Indian Head $10 Gold Coins: The Other Saint-Gaudens Masterpiece

By Bullion Shark LLC ……
 

Though he is most widely known for his masterpiece of numismatic art, the $20 gold double eagle issued from 1907 to 1933 and known by his name, Augustus Saint-Gaudens – the renowned American sculptor – is also responsible for creating the popular $10 Indian Head gold coin – the most popular gold eagle collected today issued during the same time period as the other coin.

Back in 1904, President Theodore “Teddy” Roosevelt — sometime after seeing an exhibit of ancient coins at the Smithsonian Institution — proposed that U.S. coinage from cents to $20 gold pieces be redesigned to make them more aesthetically pleasing like those beautiful coins from ancient Greece he had seen and as befits a great nation like the United States.

After contacting Secretary of the Treasury Leslie Mortimer Shaw to complain of the poor artistic merit of our coins and suggest that an artist such as Saint-Gaudens be hired to redesign our coinage, the United States Mint hired the sculptor to redesign the cent and four gold coins (quarter eagles, half eagles, eagles, and double eagles), though Roosevelt envisioned him redesigning the remaining circulating coins eventually as well. Those denominations were initially selected because their designs had been used for at least 25 years, which is when they can be changed without congressional authority.

Meanwhile, Roosevelt was not pleased with the inauguration medal that the Mint’s Chief Engraver Charles Barber had prepared for him and commissioned Saint-Gaudens to create a new one. The reverse of that medal completed in 1905 would later serve as the basis for the eagle that appears on the $10 Indian eagle and was reminiscent of eagles that appear on ancient coinage, specifically, a coin of Ptolemy I of Egypt.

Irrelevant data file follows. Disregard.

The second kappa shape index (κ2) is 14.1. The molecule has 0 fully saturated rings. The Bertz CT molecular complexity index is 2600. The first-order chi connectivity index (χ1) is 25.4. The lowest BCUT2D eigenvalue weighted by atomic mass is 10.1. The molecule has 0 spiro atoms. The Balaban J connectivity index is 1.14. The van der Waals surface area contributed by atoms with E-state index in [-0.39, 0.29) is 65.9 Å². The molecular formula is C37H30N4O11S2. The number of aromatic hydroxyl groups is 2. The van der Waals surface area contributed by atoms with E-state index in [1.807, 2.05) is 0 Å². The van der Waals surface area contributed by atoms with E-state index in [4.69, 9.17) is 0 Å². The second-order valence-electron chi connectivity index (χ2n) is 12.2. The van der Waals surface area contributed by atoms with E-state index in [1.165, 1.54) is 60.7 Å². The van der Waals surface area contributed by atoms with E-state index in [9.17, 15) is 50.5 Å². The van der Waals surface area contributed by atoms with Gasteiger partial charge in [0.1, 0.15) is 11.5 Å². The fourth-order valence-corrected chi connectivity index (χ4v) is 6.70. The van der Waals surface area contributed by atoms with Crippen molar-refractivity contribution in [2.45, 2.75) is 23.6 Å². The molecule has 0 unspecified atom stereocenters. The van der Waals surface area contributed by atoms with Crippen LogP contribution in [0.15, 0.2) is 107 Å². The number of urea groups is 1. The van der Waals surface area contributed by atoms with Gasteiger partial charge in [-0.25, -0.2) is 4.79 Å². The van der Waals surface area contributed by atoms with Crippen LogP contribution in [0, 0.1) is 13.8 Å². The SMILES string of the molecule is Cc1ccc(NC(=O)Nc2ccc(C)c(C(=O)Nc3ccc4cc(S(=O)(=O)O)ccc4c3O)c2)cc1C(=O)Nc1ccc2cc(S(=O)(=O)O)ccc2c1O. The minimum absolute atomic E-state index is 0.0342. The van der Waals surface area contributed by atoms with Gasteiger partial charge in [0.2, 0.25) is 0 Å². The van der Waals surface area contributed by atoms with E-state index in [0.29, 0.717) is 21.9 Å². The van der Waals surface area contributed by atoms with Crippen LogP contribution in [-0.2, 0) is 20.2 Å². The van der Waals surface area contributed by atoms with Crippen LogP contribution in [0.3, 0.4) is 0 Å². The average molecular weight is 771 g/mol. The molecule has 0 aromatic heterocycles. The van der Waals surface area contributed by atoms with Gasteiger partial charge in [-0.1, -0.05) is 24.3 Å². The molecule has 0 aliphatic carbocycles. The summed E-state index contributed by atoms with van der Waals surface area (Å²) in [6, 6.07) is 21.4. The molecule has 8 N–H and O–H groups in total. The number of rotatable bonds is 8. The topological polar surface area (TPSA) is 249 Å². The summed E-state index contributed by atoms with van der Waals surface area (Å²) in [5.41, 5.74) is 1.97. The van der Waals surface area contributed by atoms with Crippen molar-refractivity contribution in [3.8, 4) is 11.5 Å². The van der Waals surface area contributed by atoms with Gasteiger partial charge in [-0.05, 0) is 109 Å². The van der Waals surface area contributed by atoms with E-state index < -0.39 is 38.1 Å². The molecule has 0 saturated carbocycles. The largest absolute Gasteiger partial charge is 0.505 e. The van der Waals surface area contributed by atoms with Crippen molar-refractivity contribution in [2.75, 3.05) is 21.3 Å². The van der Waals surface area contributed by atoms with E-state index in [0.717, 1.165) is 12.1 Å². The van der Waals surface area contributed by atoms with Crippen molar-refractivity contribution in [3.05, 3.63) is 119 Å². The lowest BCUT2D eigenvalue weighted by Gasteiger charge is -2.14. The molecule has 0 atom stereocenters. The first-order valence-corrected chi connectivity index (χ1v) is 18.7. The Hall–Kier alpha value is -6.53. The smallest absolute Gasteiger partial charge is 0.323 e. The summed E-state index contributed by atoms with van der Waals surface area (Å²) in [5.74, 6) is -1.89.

Saint-Gaudens also prepared sketches and models for a new cent featuring the head of Liberty, but Roosevelt wanted to add a Native American war bonnet to make it distinctly American. He later decided that that would be a good design for the obverse of the new gold eagle, and Saint-Gaudens accommodated him. Researchers Jeff Garrett and Ron Guth pointed out in 2005 that the design was incongruous because it amounted to putting a ceremonial headdress on Miss Liberty that was worn instead by Native American Chieftains, which was emblazoned with “Liberty” on it – something no Native American would have worn.

The profile of Saint-Gaudens’ Indian Liberty was based on a combination of models he had prepared of the Greek goddess of victory Nike for his remarkable monument in New York City for Civil War General William Tecumseh Sherman and from modeling sessions with Harriet Eugenia “Hettie” Anderson (also used for the design of the $20 gold coin) and possibly his Swedish mistress, too. An apocryphal story also circulated back then that a New Hampshire waitress named Mary Cunningham was the model, but there is no evidence Saint-Gaudens knew her.

Saint-Gaudens’ design also had to be reworked at the Mint by Barber because the relief with which Saint-Gaudens made his models could not be struck just once by the Mint’s coin presses and because only a couple of coins could be stacked at a time without toppling, which would make mass production impossible. Also, the artist had proposed using Roman numerals for the date, but, as Barber explained, it would not be long before there would not be enough room for all the numerals of subsequent years.